Williams and her family live in north Philadelphia. She spends her check only on the essentials: rent, gas and electric, bus passes, a phone. She doesn't have cable or internet.
"If you own a home, plus childcare, plus commuting costs you can be well above poverty and still not be able to make ends meet," said Professor Scott Allard, an expert in poverty and the social safety net at University of Chicago. "You're not doing anything wrong. You're playing by the rules but you're not making it."
Time is money
The expression "time is money" is especially true for the poor.
Those who earn little have to work long hours to make enough, and often spend more time than the well-off managing the basics of their lives. Not having paid sick days means losing wages when a loved one has a medical emergency, or child care falls through. Not having a washing machine means extra hours at the laundromat. And just getting to and from work can take hours.
Every Monday through Friday, and sometimes on the weekends, Williams leaves home at 7:20 a.m. and takes three public buses to school. She arrives at 9 a.m., and finishes at 2 p.m., sometimes lingering to finish homework. Then she leaves for work, taking three more buses to get to her client's home in West Philadelphia.
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The trip back to her house means two more buses, and arriving home around 10 p.m.
The 28 hours a week, spent waiting for, or riding, the bus, have become another part-time job. Because the agency that employs her requires she pick up her paycheck in person, she takes another two-hour, round-trip, bus ride every two weeks.
"I pretty much spend most of my time on the bus," Williams said.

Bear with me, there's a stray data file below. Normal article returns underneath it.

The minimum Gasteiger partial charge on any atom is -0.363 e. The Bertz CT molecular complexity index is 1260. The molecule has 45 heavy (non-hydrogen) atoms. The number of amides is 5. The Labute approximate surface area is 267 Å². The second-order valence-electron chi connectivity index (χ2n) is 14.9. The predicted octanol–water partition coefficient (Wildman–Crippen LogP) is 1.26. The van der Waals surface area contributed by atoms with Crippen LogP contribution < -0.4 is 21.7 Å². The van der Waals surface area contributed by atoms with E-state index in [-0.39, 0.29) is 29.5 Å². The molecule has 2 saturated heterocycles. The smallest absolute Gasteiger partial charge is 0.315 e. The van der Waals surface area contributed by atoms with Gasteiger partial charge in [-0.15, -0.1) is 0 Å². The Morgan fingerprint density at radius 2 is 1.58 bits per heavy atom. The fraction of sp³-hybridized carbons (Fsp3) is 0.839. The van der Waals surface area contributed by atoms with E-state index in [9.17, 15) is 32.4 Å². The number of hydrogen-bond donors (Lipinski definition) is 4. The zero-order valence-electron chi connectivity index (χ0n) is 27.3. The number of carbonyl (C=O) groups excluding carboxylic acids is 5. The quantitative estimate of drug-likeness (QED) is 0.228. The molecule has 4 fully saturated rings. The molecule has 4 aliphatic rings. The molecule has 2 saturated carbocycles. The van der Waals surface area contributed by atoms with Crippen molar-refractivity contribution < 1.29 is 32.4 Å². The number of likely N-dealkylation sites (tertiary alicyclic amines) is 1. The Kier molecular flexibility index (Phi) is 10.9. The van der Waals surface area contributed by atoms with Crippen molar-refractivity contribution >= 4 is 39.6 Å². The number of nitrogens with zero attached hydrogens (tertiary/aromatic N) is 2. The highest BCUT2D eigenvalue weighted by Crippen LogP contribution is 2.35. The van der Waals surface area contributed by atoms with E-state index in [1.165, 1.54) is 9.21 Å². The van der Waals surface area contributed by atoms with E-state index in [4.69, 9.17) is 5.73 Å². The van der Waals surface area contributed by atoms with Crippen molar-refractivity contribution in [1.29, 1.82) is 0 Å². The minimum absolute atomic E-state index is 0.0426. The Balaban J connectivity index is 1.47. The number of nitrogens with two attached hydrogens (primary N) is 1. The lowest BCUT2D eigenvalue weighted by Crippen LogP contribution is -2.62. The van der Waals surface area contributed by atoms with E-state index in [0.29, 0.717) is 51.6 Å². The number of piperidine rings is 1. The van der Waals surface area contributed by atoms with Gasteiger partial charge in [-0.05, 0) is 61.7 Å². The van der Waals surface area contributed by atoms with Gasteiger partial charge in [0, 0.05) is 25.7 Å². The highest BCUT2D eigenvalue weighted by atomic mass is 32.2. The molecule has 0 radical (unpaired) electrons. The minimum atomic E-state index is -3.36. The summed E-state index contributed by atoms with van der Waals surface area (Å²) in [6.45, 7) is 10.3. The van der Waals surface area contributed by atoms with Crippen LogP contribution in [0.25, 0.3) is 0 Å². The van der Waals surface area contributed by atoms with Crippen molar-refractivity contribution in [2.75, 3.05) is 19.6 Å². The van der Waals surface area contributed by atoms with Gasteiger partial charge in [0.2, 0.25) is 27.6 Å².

If Williams had a car, she could cut her travel time significantly. Low-income individuals and families in desperate need of a car often turn to so-called "buy-here-pay-here" car dealers, which typically offer high-mileage, used cars and in-house financing to those without good credit. Loans from these outlets carry an average interest rate of 24 percent, according to the Center for Responsible Lending, and the industry is little-regulated.
Studies show low-income people pay a larger share of their incomes for health care. Low-income workers are less likely to receive employer health insurance, or even sick pay, making a day off more costly. Medical care can quickly become medical debt, which can hound people for years, if not a lifetime.
While public programs like Medicaid and CHIP provide health care for low-income individuals and children, getting enrolled and staying on those programs can be tough. Moreover, many working poor earn too much to qualify for Medicaid, but not enough to purchase coverage.
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That's what happened to Williams two years ago after she lost her job as a bus driver. On unemployment, she applied for coverage through Philadelphia's Health Care Partners, a Medicaid managed care organization. She was told she received too much unemployment income to qualify. When her unemployment benefits ran out, she applied again. A paperwork snafu delayed their enrollment for nearly a year. The delay had real health effects for the couple, both of whom have diabetes, a disease which disproportionately affects low-income people.
"We couldn't afford to go to the doctor," she said. "We didn't have medicine. We were under control when we had medical insurance."
Banking also is more expensive for poor people.